Then the next most rnconsequential thing was when I was there during the 2004 Presidential rncampaign, and of my advice to all who had contemplated becoming public rneditor of The Times, don’t do it during a Presidential campaign because rnhalf the people are going to be displeased with absolutely everything rnthat appears in the paper.  So, in one day, there would be this picture rnof John Kerry looking foolish, let’s say, a stupid grin on his face. Andrn there would be this wave of emails and phone calls and people visiting rnthe office saying, “this proves that The Times is anti-Kerry.”  They rndidn’t notice the picture of Bush looking foolish the day before becausern they expect Bush to look foolish, and vice versa.  If there were a rnpicture of a smiling John Kerry, looking great and heroic, the Bush rnsupporters would complain that, “See, you’re supporting Kerry,” not rnhaving noticed that they had run a similar picture of Bush the day rnbefore.  

So headlines, captions, photographs, everything rndispleased, angered half the people.  And I came up with kind of a rnphilosophical construct about it, which is that people, particularly rnabout things they care about, as they read the newspaper and encounter rnnews from any other source, what they think, how it conforms to their rnview of the world, they accept as fact.  And that which does not conformrn to their view of the world they think is biased; not different, they rnthink it’s biased.  And in these divided times, it makes it very, very rnhard to put out a newspaper and not be perceived as following one way orrn the other.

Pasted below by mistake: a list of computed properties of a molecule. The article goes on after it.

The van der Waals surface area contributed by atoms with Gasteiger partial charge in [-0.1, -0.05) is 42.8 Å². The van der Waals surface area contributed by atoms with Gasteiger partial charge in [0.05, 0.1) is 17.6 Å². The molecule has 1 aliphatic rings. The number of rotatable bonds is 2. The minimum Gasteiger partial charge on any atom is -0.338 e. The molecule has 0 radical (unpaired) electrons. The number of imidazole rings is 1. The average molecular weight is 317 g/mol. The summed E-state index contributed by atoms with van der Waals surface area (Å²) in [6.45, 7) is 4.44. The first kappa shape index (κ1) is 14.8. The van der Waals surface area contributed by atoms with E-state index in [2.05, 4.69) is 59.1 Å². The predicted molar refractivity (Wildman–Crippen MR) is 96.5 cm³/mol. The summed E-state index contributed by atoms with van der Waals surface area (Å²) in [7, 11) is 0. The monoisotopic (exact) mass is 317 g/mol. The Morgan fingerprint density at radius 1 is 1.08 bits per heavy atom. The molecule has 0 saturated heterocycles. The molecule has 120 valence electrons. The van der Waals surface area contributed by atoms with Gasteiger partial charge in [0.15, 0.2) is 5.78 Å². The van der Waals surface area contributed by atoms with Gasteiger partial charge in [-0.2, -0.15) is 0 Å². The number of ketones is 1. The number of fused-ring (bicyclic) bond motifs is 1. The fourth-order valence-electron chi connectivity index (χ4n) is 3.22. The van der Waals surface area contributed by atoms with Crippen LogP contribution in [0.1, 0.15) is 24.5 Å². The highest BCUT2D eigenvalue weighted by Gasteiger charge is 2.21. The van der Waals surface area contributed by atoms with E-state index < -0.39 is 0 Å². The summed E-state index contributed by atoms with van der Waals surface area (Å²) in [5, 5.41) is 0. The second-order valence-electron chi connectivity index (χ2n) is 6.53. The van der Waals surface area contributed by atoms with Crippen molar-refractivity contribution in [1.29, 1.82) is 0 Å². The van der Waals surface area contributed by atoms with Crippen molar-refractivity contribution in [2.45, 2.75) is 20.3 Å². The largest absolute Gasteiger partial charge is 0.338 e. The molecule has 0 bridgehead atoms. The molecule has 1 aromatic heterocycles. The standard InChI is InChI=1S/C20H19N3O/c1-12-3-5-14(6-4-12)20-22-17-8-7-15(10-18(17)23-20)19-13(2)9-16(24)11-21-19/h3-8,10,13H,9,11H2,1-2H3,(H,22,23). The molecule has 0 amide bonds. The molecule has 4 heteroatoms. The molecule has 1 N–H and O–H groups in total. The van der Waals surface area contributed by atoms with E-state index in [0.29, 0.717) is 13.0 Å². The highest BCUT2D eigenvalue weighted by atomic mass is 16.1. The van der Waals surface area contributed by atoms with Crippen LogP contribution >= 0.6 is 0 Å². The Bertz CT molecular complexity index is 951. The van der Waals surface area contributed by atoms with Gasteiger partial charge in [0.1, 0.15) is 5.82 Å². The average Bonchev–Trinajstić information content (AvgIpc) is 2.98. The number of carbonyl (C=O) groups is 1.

rn Question:
What issues were readers most concerned about?

rnDaniel Okrent:
There’s a great displeasure about anonymous sources, rnand though The Times has made an effort to put that phrase after, rn“according to a source who choose to remain anonymous because he didn’t rnwant to make is boss angry,” or whatever it might be, or "didn’t have rnpermission to talk."  That mitigates a little bit, but what I found, andrn this did surprise and dismay me—because even though I’ve always been rnsuspicious about anonymous sources myself I have, in fact, used them in rnmy career as a journalist—is that readers thought that the reporter was rnmaking that up.  Readers... "here’s a quotation about what went on rnbehind closed doors in the White House and according to a highly placed rnsource."  And readers thought, well that was the reporter wanting to getrn his or her thoughts into the piece.  It really didn’t happen.